With all due respect to “multidimensional,” “integrational,” “variability” and other words in Chief of Staff Aviv Kochavi’s new lingo, it seems the most suitable term to describe the Israel Defense Forces’ strange ties with G., the operator of the Abu Ali Express news channel on Telegram, is “temporary”; that is, an abbreviation of temporary insanity.
G. won the status of an initial because he’s a secret agent in the “war on consciousness” on social media. The IDF pays him for consulting during this so-called war, and, at the same time, as if there were no connection, his channel serves as a platform for spreading information or disinformation on the army’s operations and the Arabs in general, as Haaretz’s Yaniv Kubovich reported Wednesday.
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Not to neglect the “enemy within” – a key player in the “war on consciousness” – the channel also smears mainstream military reporters (Almog Boker of Channel 13 News, Amir Bohbot of Walla, Nir Dvori of Channel 12 News), portraying them as Hamas spokesmen. Even if you thought the three were the closest thing to the army spokesman after the late Roni Daniel, this won’t stop G. and the IDF from delegitimizing them in order to conquer your consciousness.
Even the loyalty of former Defense Minister Avigdor Lieberman, now finance minister, was cast into doubt and painted as pro-Hamas, too.
So get this: The IDF hires war-consulting services from a person who operates a news channel with millions of views, who libels a defense minister five minutes after he resigns and accuses him of playing into Hamas’ hands. But of course, we mustn’t conclude that the IDF paid him to besmirch Lieberman. What are we, anti-vaxxers?
It’s a done deal that the IDF has shifted from defensive to offensive cyberwarfare. But under Kochavi, we’re witnessing a similar process in spokesmanship. The IDF spokesman has long stopped focusing on providing information, damage control and improving image, and now serves as a combat unit. In G.’s case, it’s war by the IDF Spokesperson’s Unit by proxy.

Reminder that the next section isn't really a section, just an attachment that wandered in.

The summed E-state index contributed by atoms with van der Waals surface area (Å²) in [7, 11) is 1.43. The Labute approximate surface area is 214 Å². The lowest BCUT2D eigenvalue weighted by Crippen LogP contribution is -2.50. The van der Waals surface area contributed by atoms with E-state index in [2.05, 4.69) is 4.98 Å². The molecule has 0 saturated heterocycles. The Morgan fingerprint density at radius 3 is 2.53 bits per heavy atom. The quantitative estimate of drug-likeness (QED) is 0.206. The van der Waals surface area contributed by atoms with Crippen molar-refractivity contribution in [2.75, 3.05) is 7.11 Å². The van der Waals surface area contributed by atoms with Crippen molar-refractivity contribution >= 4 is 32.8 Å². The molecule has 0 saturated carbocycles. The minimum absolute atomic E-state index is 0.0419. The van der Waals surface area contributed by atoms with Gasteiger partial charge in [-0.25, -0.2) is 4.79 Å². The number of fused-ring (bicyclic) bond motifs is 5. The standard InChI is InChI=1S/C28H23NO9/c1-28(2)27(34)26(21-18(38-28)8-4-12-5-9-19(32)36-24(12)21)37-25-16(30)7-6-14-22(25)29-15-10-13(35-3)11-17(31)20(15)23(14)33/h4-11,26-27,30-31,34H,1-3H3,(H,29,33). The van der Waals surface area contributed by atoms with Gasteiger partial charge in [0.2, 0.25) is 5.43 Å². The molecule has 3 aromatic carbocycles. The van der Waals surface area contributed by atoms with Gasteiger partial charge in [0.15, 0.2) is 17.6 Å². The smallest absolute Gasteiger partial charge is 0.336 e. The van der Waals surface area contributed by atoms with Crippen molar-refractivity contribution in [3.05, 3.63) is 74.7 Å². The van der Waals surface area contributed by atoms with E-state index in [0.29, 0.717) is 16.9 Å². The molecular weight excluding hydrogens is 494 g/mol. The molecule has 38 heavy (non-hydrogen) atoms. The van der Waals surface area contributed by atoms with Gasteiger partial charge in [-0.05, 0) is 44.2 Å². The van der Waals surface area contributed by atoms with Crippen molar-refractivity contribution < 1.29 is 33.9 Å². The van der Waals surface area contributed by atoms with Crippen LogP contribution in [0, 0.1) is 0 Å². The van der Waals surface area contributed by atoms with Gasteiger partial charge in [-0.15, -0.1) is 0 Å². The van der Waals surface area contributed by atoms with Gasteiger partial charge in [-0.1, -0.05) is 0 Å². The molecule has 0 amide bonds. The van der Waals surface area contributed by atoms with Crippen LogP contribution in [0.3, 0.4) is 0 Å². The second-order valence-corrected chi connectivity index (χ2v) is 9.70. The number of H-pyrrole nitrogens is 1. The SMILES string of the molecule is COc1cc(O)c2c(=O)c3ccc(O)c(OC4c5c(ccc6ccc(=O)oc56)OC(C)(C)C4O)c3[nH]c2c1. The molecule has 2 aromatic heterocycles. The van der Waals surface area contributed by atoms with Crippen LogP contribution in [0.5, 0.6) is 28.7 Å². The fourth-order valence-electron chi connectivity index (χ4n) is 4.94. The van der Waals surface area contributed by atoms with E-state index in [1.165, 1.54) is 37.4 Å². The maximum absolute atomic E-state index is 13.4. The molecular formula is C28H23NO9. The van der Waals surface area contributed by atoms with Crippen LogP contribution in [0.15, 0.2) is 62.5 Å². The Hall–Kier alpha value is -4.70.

This isn’t the first operation of “the unit.” During the fighting with Gaza in May, it deceived (according to foreign reports) the foreign media by telling it a ground offensive was underway. The deception was part of psychological operations (that failed): Hamas was supposed to read online that an invasion was underway and have its fighters flee the tunnels and die in the air force’s bombing. For all intents and purposes, the spokesperson’s unit worked as a covert assault squad, using its services as intelligence weapons and the foreign reporters as involuntary IDF agents.
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It’s hard to believe anyone bought the explanation by Jonathan Conricus, the IDF’s international spokesman and social media chief, that it was “a human error for which I take full responsibility.” Human error? Responsibility? After his discharge from the army, with the training he acquired in the spokesperson’s unit, Conricus can open a brothel for words.
In 2019 the IDF also used the unit to mislead the enemy. Hezbollah fired a missile at a military vehicle on the northern border and the IDF carried out a deception operation: It evacuated two bandaged soldiers in a helicopter to the Rambam hospital in Haifa. To deceive Hezbollah, the spokesperson’s unit used Rambam and the Israeli journalists who saw two bandaged soldiers being taken away on stretchers. They let the Israeli public believe that those soldiers had been wounded, and the hell with everyone’s mothers.
The unit waited two hours before releasing a statement that there were no casualties. Sometimes an ambulance is just an ambulance. And sometimes it’s not. When the Arabs use ambulances and hospitals in the fighting, they’re described as barbarians who breach humanity. When we do it we’re just thinking out of the box.
The IDF spokesman’s denial of using G.’s news channel as an assault weapon can be framed and hung on the wall, alongside the rest of the IDF’s values, in the word brothel that will open in the future in the name of Lt. Gen. Aviv Kochavi.